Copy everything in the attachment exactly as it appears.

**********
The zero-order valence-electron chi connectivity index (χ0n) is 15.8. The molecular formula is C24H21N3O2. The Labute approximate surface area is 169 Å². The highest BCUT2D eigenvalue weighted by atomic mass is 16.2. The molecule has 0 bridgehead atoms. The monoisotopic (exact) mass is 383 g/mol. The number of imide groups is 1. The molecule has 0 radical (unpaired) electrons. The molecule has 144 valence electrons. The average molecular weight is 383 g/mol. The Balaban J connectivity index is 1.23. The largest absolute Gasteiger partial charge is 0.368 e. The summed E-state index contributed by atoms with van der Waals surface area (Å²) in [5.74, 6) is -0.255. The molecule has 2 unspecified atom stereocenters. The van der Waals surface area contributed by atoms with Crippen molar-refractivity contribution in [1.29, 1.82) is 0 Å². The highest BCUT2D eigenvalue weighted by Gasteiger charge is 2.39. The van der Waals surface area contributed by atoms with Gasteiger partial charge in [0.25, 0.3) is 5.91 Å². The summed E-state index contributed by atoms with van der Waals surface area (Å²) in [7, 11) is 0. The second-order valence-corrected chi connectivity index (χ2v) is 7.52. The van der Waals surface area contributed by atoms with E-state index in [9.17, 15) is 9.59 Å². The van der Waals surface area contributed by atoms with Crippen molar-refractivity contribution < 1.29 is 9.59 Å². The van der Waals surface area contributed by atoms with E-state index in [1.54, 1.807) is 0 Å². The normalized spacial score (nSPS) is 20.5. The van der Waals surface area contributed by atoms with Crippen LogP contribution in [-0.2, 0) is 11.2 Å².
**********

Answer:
The zero-order valence-electron chi connectivity index (χ0n) is 15.8. The molecular formula is C24H21N3O2. The Labute approximate surface area is 169 Å². The highest BCUT2D eigenvalue weighted by atomic mass is 16.2. The molecule has 0 bridgehead atoms. The monoisotopic (exact) mass is 383 g/mol. The number of imide groups is 1. The molecule has 0 radical (unpaired) electrons. The molecule has 144 valence electrons. The average molecular weight is 383 g/mol. The Balaban J connectivity index is 1.23. The largest absolute Gasteiger partial charge is 0.368 e. The summed E-state index contributed by atoms with van der Waals surface area (Å²) in [5.74, 6) is -0.255. The molecule has 2 unspecified atom stereocenters. The van der Waals surface area contributed by atoms with Crippen molar-refractivity contribution in [1.29, 1.82) is 0 Å². The highest BCUT2D eigenvalue weighted by Gasteiger charge is 2.39. The van der Waals surface area contributed by atoms with Gasteiger partial charge in [0.25, 0.3) is 5.91 Å². The summed E-state index contributed by atoms with van der Waals surface area (Å²) in [7, 11) is 0. The second-order valence-corrected chi connectivity index (χ2v) is 7.52. The van der Waals surface area contributed by atoms with E-state index in [9.17, 15) is 9.59 Å². The van der Waals surface area contributed by atoms with Crippen molar-refractivity contribution < 1.29 is 9.59 Å². The van der Waals surface area contributed by atoms with E-state index in [1.54, 1.807) is 0 Å². The normalized spacial score (nSPS) is 20.5. The van der Waals surface area contributed by atoms with Crippen LogP contribution in [-0.2, 0) is 11.2 Å².